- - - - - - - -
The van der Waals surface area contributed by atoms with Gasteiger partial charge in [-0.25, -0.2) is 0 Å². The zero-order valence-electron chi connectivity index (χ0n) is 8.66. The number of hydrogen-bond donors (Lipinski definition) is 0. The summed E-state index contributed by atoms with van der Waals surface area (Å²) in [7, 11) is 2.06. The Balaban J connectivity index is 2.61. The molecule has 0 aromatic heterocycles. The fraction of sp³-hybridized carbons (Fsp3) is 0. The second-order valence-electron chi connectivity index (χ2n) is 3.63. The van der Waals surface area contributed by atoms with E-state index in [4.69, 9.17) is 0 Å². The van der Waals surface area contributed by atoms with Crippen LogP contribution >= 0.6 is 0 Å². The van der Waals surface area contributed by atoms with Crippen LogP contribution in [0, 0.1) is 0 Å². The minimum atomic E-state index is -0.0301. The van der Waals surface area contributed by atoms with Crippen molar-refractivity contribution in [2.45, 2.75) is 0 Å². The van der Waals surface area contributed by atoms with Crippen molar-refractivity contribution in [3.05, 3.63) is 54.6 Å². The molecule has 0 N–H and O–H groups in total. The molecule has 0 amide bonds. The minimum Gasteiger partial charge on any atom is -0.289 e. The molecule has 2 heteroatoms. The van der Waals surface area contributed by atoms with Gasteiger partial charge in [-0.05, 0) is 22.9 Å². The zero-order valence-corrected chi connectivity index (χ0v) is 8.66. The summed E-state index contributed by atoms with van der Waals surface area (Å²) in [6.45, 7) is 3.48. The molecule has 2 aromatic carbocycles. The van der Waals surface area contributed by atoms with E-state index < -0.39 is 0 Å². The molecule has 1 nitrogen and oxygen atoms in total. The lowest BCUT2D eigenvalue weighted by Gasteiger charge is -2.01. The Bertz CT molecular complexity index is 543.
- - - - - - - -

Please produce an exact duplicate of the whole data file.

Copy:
The van der Waals surface area contributed by atoms with Gasteiger partial charge in [-0.25, -0.2) is 0 Å². The zero-order valence-electron chi connectivity index (χ0n) is 8.66. The number of hydrogen-bond donors (Lipinski definition) is 0. The summed E-state index contributed by atoms with van der Waals surface area (Å²) in [7, 11) is 2.06. The Balaban J connectivity index is 2.61. The molecule has 0 aromatic heterocycles. The fraction of sp³-hybridized carbons (Fsp3) is 0. The second-order valence-electron chi connectivity index (χ2n) is 3.63. The van der Waals surface area contributed by atoms with E-state index in [4.69, 9.17) is 0 Å². The van der Waals surface area contributed by atoms with Crippen LogP contribution >= 0.6 is 0 Å². The van der Waals surface area contributed by atoms with Crippen LogP contribution in [0, 0.1) is 0 Å². The minimum atomic E-state index is -0.0301. The van der Waals surface area contributed by atoms with Crippen molar-refractivity contribution in [2.45, 2.75) is 0 Å². The van der Waals surface area contributed by atoms with Crippen molar-refractivity contribution in [3.05, 3.63) is 54.6 Å². The molecule has 0 N–H and O–H groups in total. The molecule has 0 amide bonds. The minimum Gasteiger partial charge on any atom is -0.289 e. The molecule has 2 heteroatoms. The van der Waals surface area contributed by atoms with Gasteiger partial charge in [-0.05, 0) is 22.9 Å². The zero-order valence-corrected chi connectivity index (χ0v) is 8.66. The summed E-state index contributed by atoms with van der Waals surface area (Å²) in [6.45, 7) is 3.48. The molecule has 2 aromatic carbocycles. The van der Waals surface area contributed by atoms with E-state index < -0.39 is 0 Å². The molecule has 1 nitrogen and oxygen atoms in total. The lowest BCUT2D eigenvalue weighted by Gasteiger charge is -2.01. The Bertz CT molecular complexity index is 543.